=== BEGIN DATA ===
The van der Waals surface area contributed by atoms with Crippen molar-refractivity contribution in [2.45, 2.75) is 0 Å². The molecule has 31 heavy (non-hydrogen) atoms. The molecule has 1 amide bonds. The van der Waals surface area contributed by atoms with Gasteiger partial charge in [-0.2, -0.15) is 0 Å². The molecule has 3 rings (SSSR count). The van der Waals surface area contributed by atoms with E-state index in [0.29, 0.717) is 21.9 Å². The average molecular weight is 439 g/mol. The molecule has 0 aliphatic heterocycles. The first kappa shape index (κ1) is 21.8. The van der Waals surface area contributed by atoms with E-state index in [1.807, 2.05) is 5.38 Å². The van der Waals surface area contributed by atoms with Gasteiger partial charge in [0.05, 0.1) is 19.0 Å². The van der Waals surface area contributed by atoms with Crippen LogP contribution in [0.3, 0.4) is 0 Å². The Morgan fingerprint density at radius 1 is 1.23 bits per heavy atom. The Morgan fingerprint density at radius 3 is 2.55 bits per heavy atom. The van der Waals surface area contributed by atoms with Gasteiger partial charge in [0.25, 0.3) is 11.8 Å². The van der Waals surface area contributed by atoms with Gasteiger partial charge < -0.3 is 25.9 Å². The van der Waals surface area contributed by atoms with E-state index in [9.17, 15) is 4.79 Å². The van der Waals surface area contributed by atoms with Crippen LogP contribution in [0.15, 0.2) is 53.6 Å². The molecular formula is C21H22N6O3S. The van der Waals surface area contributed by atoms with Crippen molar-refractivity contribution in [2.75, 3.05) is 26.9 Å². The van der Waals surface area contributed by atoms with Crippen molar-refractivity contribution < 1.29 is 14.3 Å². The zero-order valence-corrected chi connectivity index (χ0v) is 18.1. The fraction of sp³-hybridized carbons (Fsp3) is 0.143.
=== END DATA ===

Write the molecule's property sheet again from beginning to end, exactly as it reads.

The van der Waals surface area contributed by atoms with Crippen molar-refractivity contribution in [2.45, 2.75) is 0 Å². The molecule has 31 heavy (non-hydrogen) atoms. The molecule has 1 amide bonds. The van der Waals surface area contributed by atoms with Gasteiger partial charge in [-0.2, -0.15) is 0 Å². The molecule has 3 rings (SSSR count). The van der Waals surface area contributed by atoms with E-state index in [0.29, 0.717) is 21.9 Å². The average molecular weight is 439 g/mol. The molecule has 0 aliphatic heterocycles. The first kappa shape index (κ1) is 21.8. The van der Waals surface area contributed by atoms with E-state index in [1.807, 2.05) is 5.38 Å². The van der Waals surface area contributed by atoms with Gasteiger partial charge in [0.05, 0.1) is 19.0 Å². The van der Waals surface area contributed by atoms with Crippen LogP contribution in [0.3, 0.4) is 0 Å². The Morgan fingerprint density at radius 1 is 1.23 bits per heavy atom. The Morgan fingerprint density at radius 3 is 2.55 bits per heavy atom. The van der Waals surface area contributed by atoms with Gasteiger partial charge in [0.25, 0.3) is 11.8 Å². The van der Waals surface area contributed by atoms with Gasteiger partial charge < -0.3 is 25.9 Å². The van der Waals surface area contributed by atoms with E-state index in [9.17, 15) is 4.79 Å². The van der Waals surface area contributed by atoms with Crippen LogP contribution in [0.15, 0.2) is 53.6 Å². The molecular formula is C21H22N6O3S. The van der Waals surface area contributed by atoms with Crippen molar-refractivity contribution in [2.75, 3.05) is 26.9 Å². The van der Waals surface area contributed by atoms with Crippen molar-refractivity contribution < 1.29 is 14.3 Å². The zero-order valence-corrected chi connectivity index (χ0v) is 18.1. The fraction of sp³-hybridized carbons (Fsp3) is 0.143.